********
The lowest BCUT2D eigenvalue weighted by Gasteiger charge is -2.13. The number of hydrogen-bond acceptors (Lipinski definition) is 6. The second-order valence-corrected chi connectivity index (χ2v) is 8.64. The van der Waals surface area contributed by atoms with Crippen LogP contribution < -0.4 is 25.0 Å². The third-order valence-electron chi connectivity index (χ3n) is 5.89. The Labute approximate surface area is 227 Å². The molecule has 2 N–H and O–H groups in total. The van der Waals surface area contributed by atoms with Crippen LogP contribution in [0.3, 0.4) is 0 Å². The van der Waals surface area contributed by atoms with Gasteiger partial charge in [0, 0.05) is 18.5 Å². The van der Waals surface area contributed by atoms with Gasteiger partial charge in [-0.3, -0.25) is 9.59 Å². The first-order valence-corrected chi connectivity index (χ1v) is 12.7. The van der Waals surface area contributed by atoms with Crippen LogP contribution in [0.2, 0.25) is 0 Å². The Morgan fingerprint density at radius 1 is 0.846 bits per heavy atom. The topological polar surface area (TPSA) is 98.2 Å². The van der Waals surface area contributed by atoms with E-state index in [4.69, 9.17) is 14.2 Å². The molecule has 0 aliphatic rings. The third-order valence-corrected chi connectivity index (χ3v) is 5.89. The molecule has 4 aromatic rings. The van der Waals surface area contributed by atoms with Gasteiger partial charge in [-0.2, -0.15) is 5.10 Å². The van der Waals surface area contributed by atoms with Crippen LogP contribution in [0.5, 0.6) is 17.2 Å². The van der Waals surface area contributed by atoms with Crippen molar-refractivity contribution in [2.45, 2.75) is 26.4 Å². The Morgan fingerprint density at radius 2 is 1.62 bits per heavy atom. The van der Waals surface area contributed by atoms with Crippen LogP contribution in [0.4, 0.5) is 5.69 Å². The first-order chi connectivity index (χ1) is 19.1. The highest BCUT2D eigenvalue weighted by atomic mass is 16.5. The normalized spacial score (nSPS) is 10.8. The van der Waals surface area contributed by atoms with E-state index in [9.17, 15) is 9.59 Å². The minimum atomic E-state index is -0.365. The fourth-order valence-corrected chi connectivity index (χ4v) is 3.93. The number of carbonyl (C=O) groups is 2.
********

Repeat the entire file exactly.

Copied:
The lowest BCUT2D eigenvalue weighted by Gasteiger charge is -2.13. The number of hydrogen-bond acceptors (Lipinski definition) is 6. The second-order valence-corrected chi connectivity index (χ2v) is 8.64. The van der Waals surface area contributed by atoms with Crippen LogP contribution < -0.4 is 25.0 Å². The third-order valence-electron chi connectivity index (χ3n) is 5.89. The Labute approximate surface area is 227 Å². The molecule has 2 N–H and O–H groups in total. The van der Waals surface area contributed by atoms with Crippen LogP contribution in [0.3, 0.4) is 0 Å². The van der Waals surface area contributed by atoms with Gasteiger partial charge in [0, 0.05) is 18.5 Å². The van der Waals surface area contributed by atoms with Gasteiger partial charge in [-0.3, -0.25) is 9.59 Å². The first-order valence-corrected chi connectivity index (χ1v) is 12.7. The van der Waals surface area contributed by atoms with Crippen LogP contribution in [0.2, 0.25) is 0 Å². The Morgan fingerprint density at radius 1 is 0.846 bits per heavy atom. The topological polar surface area (TPSA) is 98.2 Å². The van der Waals surface area contributed by atoms with E-state index in [4.69, 9.17) is 14.2 Å². The molecule has 0 aliphatic rings. The third-order valence-corrected chi connectivity index (χ3v) is 5.89. The molecule has 4 aromatic rings. The van der Waals surface area contributed by atoms with Gasteiger partial charge in [-0.2, -0.15) is 5.10 Å². The van der Waals surface area contributed by atoms with Crippen LogP contribution in [0.5, 0.6) is 17.2 Å². The van der Waals surface area contributed by atoms with Crippen molar-refractivity contribution in [2.45, 2.75) is 26.4 Å². The Morgan fingerprint density at radius 2 is 1.62 bits per heavy atom. The van der Waals surface area contributed by atoms with Crippen LogP contribution in [0.4, 0.5) is 5.69 Å². The first-order chi connectivity index (χ1) is 19.1. The highest BCUT2D eigenvalue weighted by atomic mass is 16.5. The normalized spacial score (nSPS) is 10.8. The van der Waals surface area contributed by atoms with E-state index in [9.17, 15) is 9.59 Å². The minimum atomic E-state index is -0.365. The fourth-order valence-corrected chi connectivity index (χ4v) is 3.93. The number of carbonyl (C=O) groups is 2.